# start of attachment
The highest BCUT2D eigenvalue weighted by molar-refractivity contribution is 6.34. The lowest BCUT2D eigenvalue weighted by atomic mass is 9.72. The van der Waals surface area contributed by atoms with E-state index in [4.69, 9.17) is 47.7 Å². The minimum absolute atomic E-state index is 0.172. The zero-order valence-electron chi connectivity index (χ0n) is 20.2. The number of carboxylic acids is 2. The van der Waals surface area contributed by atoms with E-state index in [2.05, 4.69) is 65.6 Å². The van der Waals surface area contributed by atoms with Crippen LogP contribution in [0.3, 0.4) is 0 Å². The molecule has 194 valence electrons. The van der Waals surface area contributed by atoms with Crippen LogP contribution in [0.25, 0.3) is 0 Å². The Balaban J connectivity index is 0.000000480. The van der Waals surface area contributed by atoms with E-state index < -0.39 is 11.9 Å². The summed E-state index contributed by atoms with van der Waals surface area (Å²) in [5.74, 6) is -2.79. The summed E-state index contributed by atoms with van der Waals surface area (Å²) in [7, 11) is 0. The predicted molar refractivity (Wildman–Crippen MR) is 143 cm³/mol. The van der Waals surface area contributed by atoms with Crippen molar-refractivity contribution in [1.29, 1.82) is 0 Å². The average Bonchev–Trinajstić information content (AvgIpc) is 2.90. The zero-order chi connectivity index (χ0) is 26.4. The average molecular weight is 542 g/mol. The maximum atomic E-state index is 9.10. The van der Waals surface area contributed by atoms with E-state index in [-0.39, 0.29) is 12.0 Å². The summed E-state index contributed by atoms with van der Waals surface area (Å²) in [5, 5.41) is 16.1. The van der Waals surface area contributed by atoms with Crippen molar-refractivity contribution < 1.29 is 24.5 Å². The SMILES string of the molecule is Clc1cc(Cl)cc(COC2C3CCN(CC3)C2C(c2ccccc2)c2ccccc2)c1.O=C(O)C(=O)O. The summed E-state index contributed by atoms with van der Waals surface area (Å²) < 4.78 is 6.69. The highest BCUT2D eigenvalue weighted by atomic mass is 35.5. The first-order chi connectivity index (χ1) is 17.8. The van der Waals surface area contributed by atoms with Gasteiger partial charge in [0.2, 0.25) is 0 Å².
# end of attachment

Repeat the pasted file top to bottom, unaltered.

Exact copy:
The highest BCUT2D eigenvalue weighted by molar-refractivity contribution is 6.34. The lowest BCUT2D eigenvalue weighted by atomic mass is 9.72. The van der Waals surface area contributed by atoms with E-state index in [4.69, 9.17) is 47.7 Å². The minimum absolute atomic E-state index is 0.172. The zero-order valence-electron chi connectivity index (χ0n) is 20.2. The number of carboxylic acids is 2. The van der Waals surface area contributed by atoms with E-state index in [2.05, 4.69) is 65.6 Å². The van der Waals surface area contributed by atoms with Crippen LogP contribution in [0.3, 0.4) is 0 Å². The molecule has 194 valence electrons. The van der Waals surface area contributed by atoms with Crippen LogP contribution in [0.25, 0.3) is 0 Å². The Balaban J connectivity index is 0.000000480. The van der Waals surface area contributed by atoms with E-state index < -0.39 is 11.9 Å². The summed E-state index contributed by atoms with van der Waals surface area (Å²) in [5.74, 6) is -2.79. The summed E-state index contributed by atoms with van der Waals surface area (Å²) in [7, 11) is 0. The predicted molar refractivity (Wildman–Crippen MR) is 143 cm³/mol. The van der Waals surface area contributed by atoms with Crippen molar-refractivity contribution in [1.29, 1.82) is 0 Å². The average Bonchev–Trinajstić information content (AvgIpc) is 2.90. The zero-order chi connectivity index (χ0) is 26.4. The average molecular weight is 542 g/mol. The maximum atomic E-state index is 9.10. The van der Waals surface area contributed by atoms with E-state index in [-0.39, 0.29) is 12.0 Å². The summed E-state index contributed by atoms with van der Waals surface area (Å²) in [5, 5.41) is 16.1. The van der Waals surface area contributed by atoms with Crippen molar-refractivity contribution < 1.29 is 24.5 Å². The SMILES string of the molecule is Clc1cc(Cl)cc(COC2C3CCN(CC3)C2C(c2ccccc2)c2ccccc2)c1.O=C(O)C(=O)O. The summed E-state index contributed by atoms with van der Waals surface area (Å²) < 4.78 is 6.69. The highest BCUT2D eigenvalue weighted by atomic mass is 35.5. The first-order chi connectivity index (χ1) is 17.8. The van der Waals surface area contributed by atoms with Gasteiger partial charge in [0.2, 0.25) is 0 Å².